According to the Joint Center for Housing Studies at Harvard University, homeowners spent $92.4 billion remodeling their homes during the past 12 months. Although there was a modest drop in spending over the past four quarters ending with the third quarter of 1999, spending on remodeling is still strong. Kermit Baker, director of the Remodeling Futures Program at Harvard, says further gains in remodeling activity can be expected.
On the whole, owner remodeling activity has grown while rental remodeling has declined in the recent years. Kitchen and bath projects continue to be popular and replacement work has made up a significant share of remodeling expenditures. According to the Joint Center, the top remodeling markets include New York; Chicago; Philadelphia; Washington, D.C.; and Los Angeles. Baker predicts that a major growth sector in the remodeling market will be modifications to seniors’ housing. Remodelers will also find more opportunities for business in older urban areas.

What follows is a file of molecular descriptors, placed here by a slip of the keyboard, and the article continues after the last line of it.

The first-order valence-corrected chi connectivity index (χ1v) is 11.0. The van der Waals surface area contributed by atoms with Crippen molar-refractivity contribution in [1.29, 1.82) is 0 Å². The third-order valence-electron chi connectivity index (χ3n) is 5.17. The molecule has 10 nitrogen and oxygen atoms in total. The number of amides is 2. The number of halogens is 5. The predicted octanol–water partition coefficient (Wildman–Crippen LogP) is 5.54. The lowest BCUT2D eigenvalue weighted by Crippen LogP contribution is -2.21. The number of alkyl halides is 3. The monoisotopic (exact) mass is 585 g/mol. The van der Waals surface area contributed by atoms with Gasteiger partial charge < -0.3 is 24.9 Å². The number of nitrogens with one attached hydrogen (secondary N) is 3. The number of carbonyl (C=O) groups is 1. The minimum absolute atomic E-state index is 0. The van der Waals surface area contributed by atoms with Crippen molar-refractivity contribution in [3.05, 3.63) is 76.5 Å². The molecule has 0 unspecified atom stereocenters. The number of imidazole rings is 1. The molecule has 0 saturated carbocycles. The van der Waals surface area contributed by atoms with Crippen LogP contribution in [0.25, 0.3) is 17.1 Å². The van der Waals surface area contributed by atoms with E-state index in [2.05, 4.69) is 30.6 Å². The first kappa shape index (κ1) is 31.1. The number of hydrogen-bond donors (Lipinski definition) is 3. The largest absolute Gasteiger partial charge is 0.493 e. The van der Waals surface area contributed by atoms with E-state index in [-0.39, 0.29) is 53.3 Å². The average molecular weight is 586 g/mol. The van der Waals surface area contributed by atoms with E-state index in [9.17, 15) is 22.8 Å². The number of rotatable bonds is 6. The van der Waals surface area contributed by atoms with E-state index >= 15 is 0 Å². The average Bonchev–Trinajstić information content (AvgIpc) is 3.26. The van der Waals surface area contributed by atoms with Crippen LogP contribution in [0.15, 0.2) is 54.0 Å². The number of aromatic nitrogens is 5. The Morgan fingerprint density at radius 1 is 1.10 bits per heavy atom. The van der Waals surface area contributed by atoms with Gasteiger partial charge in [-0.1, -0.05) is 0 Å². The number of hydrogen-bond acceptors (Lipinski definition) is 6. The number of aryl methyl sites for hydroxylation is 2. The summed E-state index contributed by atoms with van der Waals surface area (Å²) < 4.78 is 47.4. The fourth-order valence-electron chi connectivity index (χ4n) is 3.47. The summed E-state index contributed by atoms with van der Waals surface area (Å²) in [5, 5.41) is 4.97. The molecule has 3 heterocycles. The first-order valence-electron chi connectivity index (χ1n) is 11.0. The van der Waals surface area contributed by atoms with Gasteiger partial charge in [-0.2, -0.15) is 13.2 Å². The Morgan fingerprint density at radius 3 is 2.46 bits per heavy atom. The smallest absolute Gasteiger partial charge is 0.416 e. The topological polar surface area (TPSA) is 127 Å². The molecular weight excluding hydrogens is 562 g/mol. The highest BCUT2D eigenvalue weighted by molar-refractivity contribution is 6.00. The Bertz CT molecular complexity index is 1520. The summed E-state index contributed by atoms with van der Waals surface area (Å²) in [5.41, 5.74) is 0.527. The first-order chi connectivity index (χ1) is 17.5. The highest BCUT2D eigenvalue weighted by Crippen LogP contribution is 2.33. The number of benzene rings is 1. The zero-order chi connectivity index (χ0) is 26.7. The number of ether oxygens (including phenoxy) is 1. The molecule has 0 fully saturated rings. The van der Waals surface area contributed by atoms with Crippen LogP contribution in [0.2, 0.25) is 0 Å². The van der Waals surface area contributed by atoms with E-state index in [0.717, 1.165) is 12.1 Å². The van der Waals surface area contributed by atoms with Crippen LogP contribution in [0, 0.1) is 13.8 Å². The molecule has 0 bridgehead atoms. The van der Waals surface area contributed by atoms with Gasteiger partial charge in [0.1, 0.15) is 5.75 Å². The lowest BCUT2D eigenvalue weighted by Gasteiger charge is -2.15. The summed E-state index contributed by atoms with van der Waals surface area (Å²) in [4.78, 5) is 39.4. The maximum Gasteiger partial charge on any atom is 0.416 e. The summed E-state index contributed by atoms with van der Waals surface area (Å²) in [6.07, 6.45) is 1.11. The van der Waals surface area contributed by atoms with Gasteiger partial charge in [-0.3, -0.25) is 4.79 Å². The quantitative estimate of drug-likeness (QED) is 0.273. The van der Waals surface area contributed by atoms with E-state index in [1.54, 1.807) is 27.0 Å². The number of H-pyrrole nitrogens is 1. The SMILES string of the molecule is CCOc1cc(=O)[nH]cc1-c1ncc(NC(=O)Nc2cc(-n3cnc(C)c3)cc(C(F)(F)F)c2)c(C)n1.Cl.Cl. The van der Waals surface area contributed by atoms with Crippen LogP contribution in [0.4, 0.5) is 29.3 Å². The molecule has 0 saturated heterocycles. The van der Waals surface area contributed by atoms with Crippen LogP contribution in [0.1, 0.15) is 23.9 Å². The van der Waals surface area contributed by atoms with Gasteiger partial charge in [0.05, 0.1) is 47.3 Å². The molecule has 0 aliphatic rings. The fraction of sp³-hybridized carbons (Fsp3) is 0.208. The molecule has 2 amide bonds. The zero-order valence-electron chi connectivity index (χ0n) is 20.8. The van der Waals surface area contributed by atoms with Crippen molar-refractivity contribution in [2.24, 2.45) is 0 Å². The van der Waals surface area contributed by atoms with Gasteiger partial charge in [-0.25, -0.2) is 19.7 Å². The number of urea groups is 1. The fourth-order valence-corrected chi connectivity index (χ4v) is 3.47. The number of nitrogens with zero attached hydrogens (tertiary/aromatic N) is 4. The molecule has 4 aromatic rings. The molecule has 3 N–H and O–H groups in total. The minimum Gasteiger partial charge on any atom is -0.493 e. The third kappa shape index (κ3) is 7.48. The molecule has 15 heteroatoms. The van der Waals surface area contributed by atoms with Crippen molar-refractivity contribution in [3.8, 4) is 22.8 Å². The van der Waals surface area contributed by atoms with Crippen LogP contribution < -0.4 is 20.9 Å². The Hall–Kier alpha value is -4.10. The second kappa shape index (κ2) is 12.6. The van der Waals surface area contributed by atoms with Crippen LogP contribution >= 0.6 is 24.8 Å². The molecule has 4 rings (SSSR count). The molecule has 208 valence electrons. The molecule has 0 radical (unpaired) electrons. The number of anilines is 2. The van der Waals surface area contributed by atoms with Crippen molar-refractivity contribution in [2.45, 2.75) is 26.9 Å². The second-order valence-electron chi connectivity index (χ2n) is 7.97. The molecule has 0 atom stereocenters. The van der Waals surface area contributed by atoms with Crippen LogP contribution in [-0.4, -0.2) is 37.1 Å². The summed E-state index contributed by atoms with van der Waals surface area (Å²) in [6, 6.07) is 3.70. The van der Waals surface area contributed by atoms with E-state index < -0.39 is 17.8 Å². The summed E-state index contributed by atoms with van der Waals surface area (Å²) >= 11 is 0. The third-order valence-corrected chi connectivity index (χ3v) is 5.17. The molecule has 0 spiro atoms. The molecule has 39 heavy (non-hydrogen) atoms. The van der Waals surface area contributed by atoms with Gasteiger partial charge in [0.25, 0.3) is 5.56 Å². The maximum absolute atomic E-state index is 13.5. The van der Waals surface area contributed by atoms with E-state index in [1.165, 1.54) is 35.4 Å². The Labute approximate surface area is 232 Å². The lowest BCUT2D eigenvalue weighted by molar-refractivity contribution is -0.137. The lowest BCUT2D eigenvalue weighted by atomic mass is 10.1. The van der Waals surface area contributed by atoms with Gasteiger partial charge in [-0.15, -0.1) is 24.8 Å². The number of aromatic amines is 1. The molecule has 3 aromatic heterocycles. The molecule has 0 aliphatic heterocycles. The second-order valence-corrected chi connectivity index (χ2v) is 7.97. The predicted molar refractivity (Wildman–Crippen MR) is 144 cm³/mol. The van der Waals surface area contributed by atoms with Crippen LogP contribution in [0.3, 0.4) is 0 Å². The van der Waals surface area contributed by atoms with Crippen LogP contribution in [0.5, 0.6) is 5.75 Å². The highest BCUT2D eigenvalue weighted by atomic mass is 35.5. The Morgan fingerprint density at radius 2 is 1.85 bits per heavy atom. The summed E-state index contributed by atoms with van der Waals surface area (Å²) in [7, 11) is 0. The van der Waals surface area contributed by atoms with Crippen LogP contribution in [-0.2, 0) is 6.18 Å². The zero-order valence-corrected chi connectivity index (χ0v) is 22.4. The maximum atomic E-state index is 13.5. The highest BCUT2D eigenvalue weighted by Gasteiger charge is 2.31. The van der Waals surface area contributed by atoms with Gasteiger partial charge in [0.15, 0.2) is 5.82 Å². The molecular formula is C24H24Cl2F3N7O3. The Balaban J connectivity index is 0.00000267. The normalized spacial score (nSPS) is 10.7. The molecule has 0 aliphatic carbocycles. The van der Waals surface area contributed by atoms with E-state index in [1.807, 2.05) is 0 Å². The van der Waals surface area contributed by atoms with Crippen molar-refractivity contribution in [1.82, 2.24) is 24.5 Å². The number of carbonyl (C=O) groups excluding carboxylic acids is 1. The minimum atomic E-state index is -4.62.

Most remodeling firms are small. Mike Carden, CGR, chairman of the NAHB Remodelors Council, says that three out of four of NAHB’s remodeler members are doing less than $1 million per year in business. An estimated 22,000 NAHB members are involved in remodeling. About half of these members have less than five employees. The Commerce Department recently reported that the total number of companies involved in remodeling increased from 117,000 in 1992 to 177,000 in 1997 - a 50 percent increase over five years.